Schultz denied ever having called the sheriff to remove a resident from the home. Schultz testified that "I don't know what the sheriff could even have to do with that. I don't even know what they're talking about on that. I never did that." T. XI, 227. On the second day of hearing, the ALJ refused to allow Schultz to present any testimony about why she had quit. T. II, 109. Based upon a statement by the complainant's counsel, however, it was Schultz's contention that during her first period of employment she was being asked to perform medical responsibilities that she was not qualified to do and that she quit because what she was being asked to do would endanger the resident. Id. at 110-112.

In addition to all of the above, there was nothing contained in the termination letter Nottelson prepared regarding impulsive and hysterical behavior as reason for Schultz's discharge. Also, the ALJ did not find testimony by Nottelson to be credible. The concerns raised with respect to Nottelson's credibility and the absence of any indication whatsoever in her termination letter that impulsive and hysterical behavior was a reason for Schultz's discharge casts serious doubts about Nottelson's claim that this was a factor in the decision to discharge Schultz. This is particularly true in view of Nottelson's assertion that she had mentioned to other management staff that she "was going to write her (Schultz) a letter of termination so that it was clear why I was terminating her.." T. XI, 51 (Emphasis added.)

In the commission's discussion with the ALJ, he indicated, as reason for his belief that Nottelson had a legitimate reason for discharging Schultz and would have terminated her employment even absent Schultz's contact with an ombudsman, that Nottelson considered that Schultz was "hysterical" on January 18, 1999. However, the credible evidence fails to support a showing that Schultz had given Nottelson reason to consider her to be "hysterical" on January 18. Nottelson's claims about Schultz stating in her phone call to Nottelson on January 18 that "there is blood all over the place" and "Oh God, I think [DK's] dying" is simply not credible. Moreover, there was nothing whatsoever in Nottelson's termination letter about Schultz being "hysterical" as reason for her discharge.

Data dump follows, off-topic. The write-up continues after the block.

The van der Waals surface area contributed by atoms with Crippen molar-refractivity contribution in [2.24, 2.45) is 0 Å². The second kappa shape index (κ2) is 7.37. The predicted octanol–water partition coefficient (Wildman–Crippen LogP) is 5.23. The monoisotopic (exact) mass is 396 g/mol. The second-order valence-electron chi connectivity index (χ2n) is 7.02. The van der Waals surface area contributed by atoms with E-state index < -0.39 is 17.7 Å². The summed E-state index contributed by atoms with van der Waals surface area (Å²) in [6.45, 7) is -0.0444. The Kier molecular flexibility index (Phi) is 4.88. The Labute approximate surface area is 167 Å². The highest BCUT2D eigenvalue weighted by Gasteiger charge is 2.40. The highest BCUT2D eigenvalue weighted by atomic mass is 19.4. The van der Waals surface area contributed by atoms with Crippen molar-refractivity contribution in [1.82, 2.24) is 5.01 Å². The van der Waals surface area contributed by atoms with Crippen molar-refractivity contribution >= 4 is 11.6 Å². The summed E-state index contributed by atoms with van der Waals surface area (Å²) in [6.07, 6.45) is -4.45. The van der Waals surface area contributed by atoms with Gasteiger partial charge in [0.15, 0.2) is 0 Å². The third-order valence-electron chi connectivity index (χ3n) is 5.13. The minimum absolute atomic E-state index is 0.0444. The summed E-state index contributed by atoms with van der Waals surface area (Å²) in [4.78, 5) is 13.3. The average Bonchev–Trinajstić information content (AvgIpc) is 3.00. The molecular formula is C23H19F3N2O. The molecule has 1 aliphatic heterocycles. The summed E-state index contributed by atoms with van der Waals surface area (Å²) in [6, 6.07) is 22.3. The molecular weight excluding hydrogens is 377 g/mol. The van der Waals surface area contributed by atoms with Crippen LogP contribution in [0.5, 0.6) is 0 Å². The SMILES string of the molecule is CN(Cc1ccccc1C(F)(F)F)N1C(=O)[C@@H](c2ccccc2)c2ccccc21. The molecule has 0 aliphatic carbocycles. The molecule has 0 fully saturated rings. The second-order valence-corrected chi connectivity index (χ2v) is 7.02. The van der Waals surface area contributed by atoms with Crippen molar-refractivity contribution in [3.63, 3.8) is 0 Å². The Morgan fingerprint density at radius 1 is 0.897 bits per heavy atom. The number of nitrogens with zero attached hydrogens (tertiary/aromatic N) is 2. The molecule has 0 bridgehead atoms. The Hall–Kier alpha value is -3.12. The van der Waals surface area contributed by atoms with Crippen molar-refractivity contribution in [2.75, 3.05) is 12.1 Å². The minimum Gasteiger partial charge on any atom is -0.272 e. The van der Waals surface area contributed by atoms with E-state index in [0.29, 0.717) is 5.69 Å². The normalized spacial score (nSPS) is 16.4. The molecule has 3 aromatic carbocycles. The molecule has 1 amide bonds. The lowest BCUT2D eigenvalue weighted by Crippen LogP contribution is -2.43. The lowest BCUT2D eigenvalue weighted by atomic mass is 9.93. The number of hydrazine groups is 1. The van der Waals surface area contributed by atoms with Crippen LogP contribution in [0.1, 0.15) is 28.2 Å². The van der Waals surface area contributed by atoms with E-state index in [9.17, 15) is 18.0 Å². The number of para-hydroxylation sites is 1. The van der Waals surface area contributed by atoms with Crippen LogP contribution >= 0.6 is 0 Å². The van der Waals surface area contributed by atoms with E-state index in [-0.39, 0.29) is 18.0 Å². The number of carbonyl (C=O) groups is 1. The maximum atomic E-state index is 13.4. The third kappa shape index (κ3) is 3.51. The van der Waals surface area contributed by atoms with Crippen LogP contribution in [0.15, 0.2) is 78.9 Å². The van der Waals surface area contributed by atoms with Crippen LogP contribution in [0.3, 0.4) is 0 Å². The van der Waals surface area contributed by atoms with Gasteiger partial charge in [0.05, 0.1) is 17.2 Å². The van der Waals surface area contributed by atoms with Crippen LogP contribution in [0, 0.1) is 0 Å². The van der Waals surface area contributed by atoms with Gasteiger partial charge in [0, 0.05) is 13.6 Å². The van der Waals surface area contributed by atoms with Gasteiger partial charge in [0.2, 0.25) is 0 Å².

In addition, the ALJ also indicated that in his mind Nottelson's motivation to discharge Schultz was because Nottelson knew an investigation was coming regarding the hospital and doctor's complaints. The ALJ indicated that because Nottelson considered Schultz to have been "hysterical" on January 18, 1999, Nottelson knew that she could not "rely on Schultz" in CLA's defense of impending complaints. Ironically, the respondent makes just the opposite argument. The respondent argues that if Nottelson truly were concerned about an employee's contact with the ombudsman, it would be entirely illogical for it to fire that person. The respondent points out that Schultz told Kortens she had not yet spoken with the ombudsman and that she would wait and see how the situation worked out. The respondent argues that assuming for the sake of argument that Kortens conveyed that information to Nottelson, it would be far safer for CLA to keep Schultz as an employee and try to alleviate her concerns so that she would not contact the ombudsman again. The commission is not persuaded by the ALJ or the respondent's arguments.